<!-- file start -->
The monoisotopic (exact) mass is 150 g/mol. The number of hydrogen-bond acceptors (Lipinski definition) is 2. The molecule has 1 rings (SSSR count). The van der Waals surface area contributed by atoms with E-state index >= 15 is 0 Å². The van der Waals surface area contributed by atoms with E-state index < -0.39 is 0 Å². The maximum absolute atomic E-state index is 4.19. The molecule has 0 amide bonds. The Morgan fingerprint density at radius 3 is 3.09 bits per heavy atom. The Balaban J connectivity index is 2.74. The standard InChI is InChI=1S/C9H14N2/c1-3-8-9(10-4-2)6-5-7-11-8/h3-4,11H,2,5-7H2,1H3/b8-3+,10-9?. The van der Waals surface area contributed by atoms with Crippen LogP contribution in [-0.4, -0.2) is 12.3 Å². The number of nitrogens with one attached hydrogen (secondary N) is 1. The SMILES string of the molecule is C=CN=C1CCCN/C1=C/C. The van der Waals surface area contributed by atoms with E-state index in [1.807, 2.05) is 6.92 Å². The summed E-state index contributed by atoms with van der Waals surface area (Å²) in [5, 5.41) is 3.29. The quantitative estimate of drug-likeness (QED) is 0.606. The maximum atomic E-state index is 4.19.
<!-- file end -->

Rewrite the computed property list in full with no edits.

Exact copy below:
The monoisotopic (exact) mass is 150 g/mol. The number of hydrogen-bond acceptors (Lipinski definition) is 2. The molecule has 1 rings (SSSR count). The van der Waals surface area contributed by atoms with E-state index >= 15 is 0 Å². The van der Waals surface area contributed by atoms with E-state index < -0.39 is 0 Å². The maximum absolute atomic E-state index is 4.19. The molecule has 0 amide bonds. The Morgan fingerprint density at radius 3 is 3.09 bits per heavy atom. The Balaban J connectivity index is 2.74. The standard InChI is InChI=1S/C9H14N2/c1-3-8-9(10-4-2)6-5-7-11-8/h3-4,11H,2,5-7H2,1H3/b8-3+,10-9?. The van der Waals surface area contributed by atoms with Crippen LogP contribution in [-0.4, -0.2) is 12.3 Å². The number of nitrogens with one attached hydrogen (secondary N) is 1. The SMILES string of the molecule is C=CN=C1CCCN/C1=C/C. The van der Waals surface area contributed by atoms with E-state index in [1.807, 2.05) is 6.92 Å². The summed E-state index contributed by atoms with van der Waals surface area (Å²) in [5, 5.41) is 3.29. The quantitative estimate of drug-likeness (QED) is 0.606. The maximum atomic E-state index is 4.19.